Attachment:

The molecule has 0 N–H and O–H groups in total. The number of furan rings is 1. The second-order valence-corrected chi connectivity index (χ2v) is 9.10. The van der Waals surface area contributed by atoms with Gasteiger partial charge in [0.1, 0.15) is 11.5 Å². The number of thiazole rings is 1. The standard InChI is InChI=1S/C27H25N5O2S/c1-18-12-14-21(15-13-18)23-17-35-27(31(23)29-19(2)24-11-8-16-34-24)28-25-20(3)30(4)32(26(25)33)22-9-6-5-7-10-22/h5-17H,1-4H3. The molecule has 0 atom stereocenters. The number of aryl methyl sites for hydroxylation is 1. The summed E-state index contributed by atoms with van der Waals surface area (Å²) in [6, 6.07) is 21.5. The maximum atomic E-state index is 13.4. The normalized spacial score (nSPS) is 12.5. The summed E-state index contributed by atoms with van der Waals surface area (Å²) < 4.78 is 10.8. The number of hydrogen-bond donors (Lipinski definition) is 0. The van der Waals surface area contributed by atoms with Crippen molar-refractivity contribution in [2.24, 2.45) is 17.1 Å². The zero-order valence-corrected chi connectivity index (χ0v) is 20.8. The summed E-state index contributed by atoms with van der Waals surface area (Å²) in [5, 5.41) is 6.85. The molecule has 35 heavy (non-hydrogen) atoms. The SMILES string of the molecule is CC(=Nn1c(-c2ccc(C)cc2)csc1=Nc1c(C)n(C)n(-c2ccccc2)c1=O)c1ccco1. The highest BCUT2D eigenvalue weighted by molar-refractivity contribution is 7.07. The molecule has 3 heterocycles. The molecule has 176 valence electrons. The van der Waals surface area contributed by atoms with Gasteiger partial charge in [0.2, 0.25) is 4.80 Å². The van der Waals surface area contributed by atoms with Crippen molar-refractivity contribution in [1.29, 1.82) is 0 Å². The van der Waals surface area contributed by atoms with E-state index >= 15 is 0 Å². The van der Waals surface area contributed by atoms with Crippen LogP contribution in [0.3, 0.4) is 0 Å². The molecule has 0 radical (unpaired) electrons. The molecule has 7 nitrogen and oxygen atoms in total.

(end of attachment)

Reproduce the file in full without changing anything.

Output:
The molecule has 0 N–H and O–H groups in total. The number of furan rings is 1. The second-order valence-corrected chi connectivity index (χ2v) is 9.10. The van der Waals surface area contributed by atoms with Gasteiger partial charge in [0.1, 0.15) is 11.5 Å². The number of thiazole rings is 1. The standard InChI is InChI=1S/C27H25N5O2S/c1-18-12-14-21(15-13-18)23-17-35-27(31(23)29-19(2)24-11-8-16-34-24)28-25-20(3)30(4)32(26(25)33)22-9-6-5-7-10-22/h5-17H,1-4H3. The molecule has 0 atom stereocenters. The number of aryl methyl sites for hydroxylation is 1. The summed E-state index contributed by atoms with van der Waals surface area (Å²) in [6, 6.07) is 21.5. The maximum atomic E-state index is 13.4. The normalized spacial score (nSPS) is 12.5. The summed E-state index contributed by atoms with van der Waals surface area (Å²) < 4.78 is 10.8. The number of hydrogen-bond donors (Lipinski definition) is 0. The van der Waals surface area contributed by atoms with Crippen molar-refractivity contribution in [2.24, 2.45) is 17.1 Å². The zero-order valence-corrected chi connectivity index (χ0v) is 20.8. The summed E-state index contributed by atoms with van der Waals surface area (Å²) in [5, 5.41) is 6.85. The molecule has 35 heavy (non-hydrogen) atoms. The SMILES string of the molecule is CC(=Nn1c(-c2ccc(C)cc2)csc1=Nc1c(C)n(C)n(-c2ccccc2)c1=O)c1ccco1. The highest BCUT2D eigenvalue weighted by molar-refractivity contribution is 7.07. The molecule has 3 heterocycles. The molecule has 176 valence electrons. The van der Waals surface area contributed by atoms with Gasteiger partial charge in [0.2, 0.25) is 4.80 Å². The van der Waals surface area contributed by atoms with Crippen molar-refractivity contribution in [1.29, 1.82) is 0 Å². The van der Waals surface area contributed by atoms with E-state index >= 15 is 0 Å². The van der Waals surface area contributed by atoms with Crippen LogP contribution in [0.3, 0.4) is 0 Å². The molecule has 0 radical (unpaired) electrons. The molecule has 7 nitrogen and oxygen atoms in total.